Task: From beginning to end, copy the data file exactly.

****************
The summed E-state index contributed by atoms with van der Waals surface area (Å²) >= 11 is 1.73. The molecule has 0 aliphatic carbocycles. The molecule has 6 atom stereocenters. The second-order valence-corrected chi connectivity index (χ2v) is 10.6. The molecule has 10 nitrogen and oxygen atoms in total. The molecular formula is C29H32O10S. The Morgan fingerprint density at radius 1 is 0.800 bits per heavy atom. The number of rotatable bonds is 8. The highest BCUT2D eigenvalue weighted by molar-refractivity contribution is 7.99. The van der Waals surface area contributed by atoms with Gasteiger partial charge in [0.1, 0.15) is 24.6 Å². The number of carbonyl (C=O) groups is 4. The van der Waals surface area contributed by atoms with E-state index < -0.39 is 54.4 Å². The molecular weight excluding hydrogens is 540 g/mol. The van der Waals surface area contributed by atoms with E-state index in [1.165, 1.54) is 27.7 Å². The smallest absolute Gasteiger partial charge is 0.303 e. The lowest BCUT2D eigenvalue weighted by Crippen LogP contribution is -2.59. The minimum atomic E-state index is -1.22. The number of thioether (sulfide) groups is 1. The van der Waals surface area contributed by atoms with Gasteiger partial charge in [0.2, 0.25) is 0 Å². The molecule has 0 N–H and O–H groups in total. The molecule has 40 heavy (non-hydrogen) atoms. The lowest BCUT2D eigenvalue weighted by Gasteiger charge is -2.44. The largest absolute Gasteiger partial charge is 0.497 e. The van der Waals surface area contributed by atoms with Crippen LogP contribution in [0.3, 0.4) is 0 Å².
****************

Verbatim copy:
The summed E-state index contributed by atoms with van der Waals surface area (Å²) >= 11 is 1.73. The molecule has 0 aliphatic carbocycles. The molecule has 6 atom stereocenters. The second-order valence-corrected chi connectivity index (χ2v) is 10.6. The molecule has 10 nitrogen and oxygen atoms in total. The molecular formula is C29H32O10S. The Morgan fingerprint density at radius 1 is 0.800 bits per heavy atom. The number of rotatable bonds is 8. The highest BCUT2D eigenvalue weighted by molar-refractivity contribution is 7.99. The van der Waals surface area contributed by atoms with Gasteiger partial charge in [0.1, 0.15) is 24.6 Å². The number of carbonyl (C=O) groups is 4. The van der Waals surface area contributed by atoms with E-state index < -0.39 is 54.4 Å². The molecular weight excluding hydrogens is 540 g/mol. The van der Waals surface area contributed by atoms with E-state index in [1.165, 1.54) is 27.7 Å². The smallest absolute Gasteiger partial charge is 0.303 e. The lowest BCUT2D eigenvalue weighted by Crippen LogP contribution is -2.59. The minimum atomic E-state index is -1.22. The number of thioether (sulfide) groups is 1. The van der Waals surface area contributed by atoms with Gasteiger partial charge in [0.2, 0.25) is 0 Å². The molecule has 0 N–H and O–H groups in total. The molecule has 40 heavy (non-hydrogen) atoms. The lowest BCUT2D eigenvalue weighted by Gasteiger charge is -2.44. The largest absolute Gasteiger partial charge is 0.497 e. The van der Waals surface area contributed by atoms with Crippen LogP contribution in [0.3, 0.4) is 0 Å².